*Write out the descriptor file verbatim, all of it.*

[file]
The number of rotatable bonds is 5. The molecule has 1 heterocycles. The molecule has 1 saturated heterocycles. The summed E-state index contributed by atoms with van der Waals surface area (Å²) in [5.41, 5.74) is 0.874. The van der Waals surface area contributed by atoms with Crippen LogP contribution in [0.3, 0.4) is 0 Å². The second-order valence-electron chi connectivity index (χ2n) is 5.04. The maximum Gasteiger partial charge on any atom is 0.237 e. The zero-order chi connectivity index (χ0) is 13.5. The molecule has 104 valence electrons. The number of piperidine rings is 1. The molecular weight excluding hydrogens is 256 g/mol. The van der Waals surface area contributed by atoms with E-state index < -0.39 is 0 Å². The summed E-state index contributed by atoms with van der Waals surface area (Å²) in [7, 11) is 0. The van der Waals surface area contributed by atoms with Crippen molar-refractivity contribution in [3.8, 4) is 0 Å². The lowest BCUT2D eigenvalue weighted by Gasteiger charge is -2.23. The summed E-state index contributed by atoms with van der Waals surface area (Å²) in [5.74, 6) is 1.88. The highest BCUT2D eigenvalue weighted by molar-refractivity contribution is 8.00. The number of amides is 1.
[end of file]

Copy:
The number of rotatable bonds is 5. The molecule has 1 heterocycles. The molecule has 1 saturated heterocycles. The summed E-state index contributed by atoms with van der Waals surface area (Å²) in [5.41, 5.74) is 0.874. The van der Waals surface area contributed by atoms with Crippen LogP contribution in [0.3, 0.4) is 0 Å². The second-order valence-electron chi connectivity index (χ2n) is 5.04. The maximum Gasteiger partial charge on any atom is 0.237 e. The zero-order chi connectivity index (χ0) is 13.5. The molecule has 104 valence electrons. The number of piperidine rings is 1. The molecular weight excluding hydrogens is 256 g/mol. The van der Waals surface area contributed by atoms with E-state index < -0.39 is 0 Å². The summed E-state index contributed by atoms with van der Waals surface area (Å²) in [7, 11) is 0. The van der Waals surface area contributed by atoms with Crippen molar-refractivity contribution in [3.8, 4) is 0 Å². The lowest BCUT2D eigenvalue weighted by Gasteiger charge is -2.23. The summed E-state index contributed by atoms with van der Waals surface area (Å²) in [5.74, 6) is 1.88. The highest BCUT2D eigenvalue weighted by molar-refractivity contribution is 8.00. The number of amides is 1.